Just when you think Microsoft licensing is straightforward and you’ve got a pretty good grasp on it, along comes SQL Server which has historically been the exception to the licensing rules. However with SQL Server 2012 we did a great deal of simplification so it’s easy to understand the basics. You’re going to approach licensing differently depending on whether you’re deploying SQL Server in a physical or virtual environment.

    SQL Server Licensing in a physical environment.

    SQL Server is available is three main editions; Standard, Business Intelligence and Enterprise. The Enterprise edition is licensed per core (no CALs required), Business Intelligence is licensed per server and client access licence (CALs) and the Standard edition can be licensed using either method. This is summarised below and hasn’t changed with the April 1st release of SQL Server 2014.

    clip_image002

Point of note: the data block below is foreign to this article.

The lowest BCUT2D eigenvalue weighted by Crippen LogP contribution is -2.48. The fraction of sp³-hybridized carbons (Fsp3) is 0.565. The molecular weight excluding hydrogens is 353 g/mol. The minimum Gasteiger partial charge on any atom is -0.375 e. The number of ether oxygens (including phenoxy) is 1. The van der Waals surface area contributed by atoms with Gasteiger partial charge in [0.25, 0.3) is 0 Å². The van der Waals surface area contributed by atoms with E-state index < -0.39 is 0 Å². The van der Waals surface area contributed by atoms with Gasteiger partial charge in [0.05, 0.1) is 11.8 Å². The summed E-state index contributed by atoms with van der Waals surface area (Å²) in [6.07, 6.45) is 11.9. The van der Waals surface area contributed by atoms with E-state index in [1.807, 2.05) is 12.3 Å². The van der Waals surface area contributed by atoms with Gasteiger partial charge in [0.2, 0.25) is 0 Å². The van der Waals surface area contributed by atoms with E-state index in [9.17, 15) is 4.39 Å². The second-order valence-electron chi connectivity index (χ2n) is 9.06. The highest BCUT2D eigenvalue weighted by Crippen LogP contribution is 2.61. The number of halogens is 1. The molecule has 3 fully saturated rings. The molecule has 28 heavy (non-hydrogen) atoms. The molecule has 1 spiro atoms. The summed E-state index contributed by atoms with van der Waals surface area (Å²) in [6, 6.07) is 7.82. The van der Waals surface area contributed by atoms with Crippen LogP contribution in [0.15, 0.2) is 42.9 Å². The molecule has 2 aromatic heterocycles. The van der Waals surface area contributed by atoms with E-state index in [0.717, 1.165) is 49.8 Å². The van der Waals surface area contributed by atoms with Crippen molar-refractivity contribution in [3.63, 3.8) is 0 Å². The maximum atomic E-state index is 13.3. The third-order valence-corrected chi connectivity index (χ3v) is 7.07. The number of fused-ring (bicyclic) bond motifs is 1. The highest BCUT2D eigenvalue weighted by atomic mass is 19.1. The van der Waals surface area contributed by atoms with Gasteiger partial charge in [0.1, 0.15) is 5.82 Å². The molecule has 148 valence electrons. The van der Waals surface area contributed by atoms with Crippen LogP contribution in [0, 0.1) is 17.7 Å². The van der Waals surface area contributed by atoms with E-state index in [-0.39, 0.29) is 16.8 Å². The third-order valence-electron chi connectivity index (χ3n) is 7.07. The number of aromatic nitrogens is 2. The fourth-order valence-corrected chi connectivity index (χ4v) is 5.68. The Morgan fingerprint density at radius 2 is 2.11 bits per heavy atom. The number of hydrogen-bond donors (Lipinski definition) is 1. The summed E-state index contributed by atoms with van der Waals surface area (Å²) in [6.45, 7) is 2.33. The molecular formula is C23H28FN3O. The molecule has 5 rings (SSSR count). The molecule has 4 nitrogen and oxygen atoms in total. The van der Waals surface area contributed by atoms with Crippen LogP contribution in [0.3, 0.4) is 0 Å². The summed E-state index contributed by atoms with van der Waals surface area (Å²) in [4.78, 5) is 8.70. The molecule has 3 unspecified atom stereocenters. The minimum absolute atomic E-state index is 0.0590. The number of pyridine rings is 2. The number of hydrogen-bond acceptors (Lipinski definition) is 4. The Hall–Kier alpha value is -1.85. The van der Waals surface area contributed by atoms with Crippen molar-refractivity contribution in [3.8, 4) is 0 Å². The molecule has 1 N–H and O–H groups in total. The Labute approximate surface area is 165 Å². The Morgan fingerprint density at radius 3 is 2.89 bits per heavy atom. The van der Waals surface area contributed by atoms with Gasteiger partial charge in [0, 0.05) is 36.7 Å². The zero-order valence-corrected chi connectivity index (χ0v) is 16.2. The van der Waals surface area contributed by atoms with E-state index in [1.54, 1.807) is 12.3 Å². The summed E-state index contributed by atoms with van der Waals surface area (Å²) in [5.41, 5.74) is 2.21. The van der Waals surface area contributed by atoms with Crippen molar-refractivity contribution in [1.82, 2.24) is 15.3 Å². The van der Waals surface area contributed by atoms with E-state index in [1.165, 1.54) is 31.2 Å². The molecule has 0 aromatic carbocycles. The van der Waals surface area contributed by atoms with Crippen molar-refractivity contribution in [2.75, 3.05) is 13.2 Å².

If you’re interested in the Business Intelligence aspects of SQL Server (and let’s face it, who isn’t), we’re holding an event in Reading on 1st May where you can hear about the latest innovations on Microsoft's high performance platform for real-time insights and apps covering SQL Server 2014, SQL Server Parallel Data Warehouse, Excel 2013, Power BI for Office 365 and Azure. You can register here – hope to see you there.

    Before I present a little flowchart which might make your decision easier, let me clarify a few things about per-core licensing. We are talking per-core here and not per-physical processor, unlike Windows Server 2012. Currently SQL Server 2012, SQL Server 2014 and BizTalk Server 2013 are the only products licensed per-core.

    To find out the appropriate number of cores you need to licence, simply count the number of cores in each physical processor in the physical server. Software partitioning doesn’t reduce the number of cores you need to licence. Once you have that you need to remember three things:

    1. You need a minimum of four core licences per processor. So if you have a dual-core, dual-processor machine you would need to count that server as a dual, four-core processor and purchase licences for eight cores, despite only having four cores in total.
    2. SQL Serve core licences are sold in packs of two: each SKU covers two processors. So in our example above we would purchase four SQL Core licence SKUs to cover eight cores.
    3. Certain AMD processors need to have a multiplication factor of 0.75 applied to the core count. See this link for the processors in question and what to do.